A Research Analyst at Clever Real Estate surveyed 500 federal workers on the impact of the government shutdown and wrote a report on the findings.
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Morale, hiring and recruitment all took a hit. Employees are still working to restore a sense of normalcy while wading through a 35-day backlog of work.
Agencies have learned how to ‘do more with less’ — or, in many instances, ‘do too much with nothing,’ all too well. That has demonstrated itself with decades of continuing resolutions… and shutdowns.
Some payroll and shared service centers said that employees affected by the shutdown can expect retroactive pay no later than Jan. 31.
Roughly a quarter of the federal government had been shut down for nearly five weeks before Friday’s announcement of a breakthrough.
On Jan. 23 the Office of Personnel Management (OPM) released recommendations for how agencies should carry out the bill for excepted employees.
Hundreds of protestors gathered in the Hart Senate Building to demand an end to the partial government shutdown. Some were federal workers, while others stood in solidarity as advocates.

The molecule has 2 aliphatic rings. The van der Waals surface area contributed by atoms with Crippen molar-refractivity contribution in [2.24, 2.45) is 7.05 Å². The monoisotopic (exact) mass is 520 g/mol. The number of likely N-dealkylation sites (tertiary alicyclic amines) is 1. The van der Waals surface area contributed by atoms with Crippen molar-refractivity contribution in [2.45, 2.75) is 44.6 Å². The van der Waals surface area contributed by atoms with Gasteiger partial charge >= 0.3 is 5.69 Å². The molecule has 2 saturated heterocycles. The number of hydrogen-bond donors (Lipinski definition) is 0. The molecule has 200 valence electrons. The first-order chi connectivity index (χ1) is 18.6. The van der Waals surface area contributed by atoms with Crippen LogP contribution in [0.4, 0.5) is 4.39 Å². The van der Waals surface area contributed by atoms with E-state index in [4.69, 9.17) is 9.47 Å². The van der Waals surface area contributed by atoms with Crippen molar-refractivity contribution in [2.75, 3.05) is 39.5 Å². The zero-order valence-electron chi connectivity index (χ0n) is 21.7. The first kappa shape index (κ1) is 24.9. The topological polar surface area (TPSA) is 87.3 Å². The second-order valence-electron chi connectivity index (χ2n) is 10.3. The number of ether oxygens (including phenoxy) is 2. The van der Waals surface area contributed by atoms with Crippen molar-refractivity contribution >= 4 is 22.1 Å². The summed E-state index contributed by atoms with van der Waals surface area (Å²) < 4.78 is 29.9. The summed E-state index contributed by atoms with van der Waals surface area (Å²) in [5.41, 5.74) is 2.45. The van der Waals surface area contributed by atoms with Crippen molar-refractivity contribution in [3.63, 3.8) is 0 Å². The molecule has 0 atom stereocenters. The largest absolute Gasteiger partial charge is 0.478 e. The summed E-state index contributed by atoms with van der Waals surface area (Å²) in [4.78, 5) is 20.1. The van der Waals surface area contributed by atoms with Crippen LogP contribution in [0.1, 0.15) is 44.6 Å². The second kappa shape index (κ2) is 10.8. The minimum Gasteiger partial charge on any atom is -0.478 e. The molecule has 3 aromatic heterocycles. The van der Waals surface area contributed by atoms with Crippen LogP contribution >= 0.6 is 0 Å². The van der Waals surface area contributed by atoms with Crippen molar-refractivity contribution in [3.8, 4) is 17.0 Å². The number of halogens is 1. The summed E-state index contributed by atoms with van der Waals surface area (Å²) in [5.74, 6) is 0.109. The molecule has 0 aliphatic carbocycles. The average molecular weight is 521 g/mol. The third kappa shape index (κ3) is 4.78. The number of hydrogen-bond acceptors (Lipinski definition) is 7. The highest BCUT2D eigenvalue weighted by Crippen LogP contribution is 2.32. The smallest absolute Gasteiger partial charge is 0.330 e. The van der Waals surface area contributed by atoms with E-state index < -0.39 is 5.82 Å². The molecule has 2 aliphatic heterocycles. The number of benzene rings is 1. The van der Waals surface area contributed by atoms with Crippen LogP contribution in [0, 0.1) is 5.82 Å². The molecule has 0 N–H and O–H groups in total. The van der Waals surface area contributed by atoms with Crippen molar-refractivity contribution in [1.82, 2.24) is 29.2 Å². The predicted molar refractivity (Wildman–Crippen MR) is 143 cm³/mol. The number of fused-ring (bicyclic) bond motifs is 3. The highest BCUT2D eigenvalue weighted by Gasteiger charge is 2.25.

Federal agencies are sending out second furlough notices to non-excepted employees, placing those workers in a non-pay, non-duty status for another 30 days.
Young Government Leaders (YGL) and GovLoop partnered today to talk about how to stay resilient during the shutdown. Miguel Aviles, Chair of the YGL Advisory Panel, and Michelle Rosa, the YGL National Leadership Team Officer, shared the impact of the shutdown on their lives as federal employees.
A week ago, we debunked common misconceptions about being a federal government worker during the shutdown. That article has been shared on Facebook 34,000 times. It’s clear that a lot of people are anxious to understand what the shutdown means. Here are five more misconceptions about being a federal government worker during the shutdown.